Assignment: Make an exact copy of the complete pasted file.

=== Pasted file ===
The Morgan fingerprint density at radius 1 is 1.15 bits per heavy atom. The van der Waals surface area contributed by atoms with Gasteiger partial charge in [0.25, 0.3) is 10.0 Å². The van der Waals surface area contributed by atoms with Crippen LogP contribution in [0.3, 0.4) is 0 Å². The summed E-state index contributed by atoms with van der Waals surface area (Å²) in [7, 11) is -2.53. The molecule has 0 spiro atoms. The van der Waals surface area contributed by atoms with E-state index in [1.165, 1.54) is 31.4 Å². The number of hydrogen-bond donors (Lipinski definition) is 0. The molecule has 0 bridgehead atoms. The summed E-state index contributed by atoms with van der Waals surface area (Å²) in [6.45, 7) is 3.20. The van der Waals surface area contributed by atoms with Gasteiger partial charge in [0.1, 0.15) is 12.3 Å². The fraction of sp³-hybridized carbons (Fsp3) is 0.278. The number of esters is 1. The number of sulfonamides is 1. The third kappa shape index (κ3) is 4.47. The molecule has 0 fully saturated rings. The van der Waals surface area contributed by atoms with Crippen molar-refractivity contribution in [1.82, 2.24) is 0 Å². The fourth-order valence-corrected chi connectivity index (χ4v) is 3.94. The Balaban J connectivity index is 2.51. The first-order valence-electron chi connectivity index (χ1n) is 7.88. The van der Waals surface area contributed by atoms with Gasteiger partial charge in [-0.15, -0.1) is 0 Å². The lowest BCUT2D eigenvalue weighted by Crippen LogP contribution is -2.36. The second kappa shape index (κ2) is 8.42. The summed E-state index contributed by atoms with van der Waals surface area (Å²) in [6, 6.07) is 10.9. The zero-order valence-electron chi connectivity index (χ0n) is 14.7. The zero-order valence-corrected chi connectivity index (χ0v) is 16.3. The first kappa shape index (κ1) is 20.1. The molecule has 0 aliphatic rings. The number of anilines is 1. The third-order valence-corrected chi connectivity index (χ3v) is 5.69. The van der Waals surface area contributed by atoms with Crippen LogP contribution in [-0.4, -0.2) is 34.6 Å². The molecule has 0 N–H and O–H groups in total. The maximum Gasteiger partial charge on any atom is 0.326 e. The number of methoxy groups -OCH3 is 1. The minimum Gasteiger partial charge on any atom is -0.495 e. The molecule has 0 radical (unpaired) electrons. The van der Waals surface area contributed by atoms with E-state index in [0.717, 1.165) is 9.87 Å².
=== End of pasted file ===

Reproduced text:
The Morgan fingerprint density at radius 1 is 1.15 bits per heavy atom. The van der Waals surface area contributed by atoms with Gasteiger partial charge in [0.25, 0.3) is 10.0 Å². The van der Waals surface area contributed by atoms with Crippen LogP contribution in [0.3, 0.4) is 0 Å². The summed E-state index contributed by atoms with van der Waals surface area (Å²) in [7, 11) is -2.53. The molecule has 0 spiro atoms. The van der Waals surface area contributed by atoms with E-state index in [1.165, 1.54) is 31.4 Å². The number of hydrogen-bond donors (Lipinski definition) is 0. The molecule has 0 bridgehead atoms. The summed E-state index contributed by atoms with van der Waals surface area (Å²) in [6.45, 7) is 3.20. The van der Waals surface area contributed by atoms with Gasteiger partial charge in [0.1, 0.15) is 12.3 Å². The fraction of sp³-hybridized carbons (Fsp3) is 0.278. The number of esters is 1. The number of sulfonamides is 1. The third kappa shape index (κ3) is 4.47. The molecule has 0 fully saturated rings. The van der Waals surface area contributed by atoms with Crippen molar-refractivity contribution in [1.82, 2.24) is 0 Å². The fourth-order valence-corrected chi connectivity index (χ4v) is 3.94. The Balaban J connectivity index is 2.51. The first-order valence-electron chi connectivity index (χ1n) is 7.88. The van der Waals surface area contributed by atoms with Gasteiger partial charge in [-0.15, -0.1) is 0 Å². The lowest BCUT2D eigenvalue weighted by Crippen LogP contribution is -2.36. The second kappa shape index (κ2) is 8.42. The summed E-state index contributed by atoms with van der Waals surface area (Å²) in [6, 6.07) is 10.9. The zero-order valence-electron chi connectivity index (χ0n) is 14.7. The zero-order valence-corrected chi connectivity index (χ0v) is 16.3. The first kappa shape index (κ1) is 20.1. The molecule has 0 aliphatic rings. The number of anilines is 1. The third-order valence-corrected chi connectivity index (χ3v) is 5.69. The van der Waals surface area contributed by atoms with Crippen LogP contribution in [-0.4, -0.2) is 34.6 Å². The molecule has 0 N–H and O–H groups in total. The maximum Gasteiger partial charge on any atom is 0.326 e. The number of methoxy groups -OCH3 is 1. The minimum Gasteiger partial charge on any atom is -0.495 e. The molecule has 0 radical (unpaired) electrons. The van der Waals surface area contributed by atoms with E-state index in [0.717, 1.165) is 9.87 Å².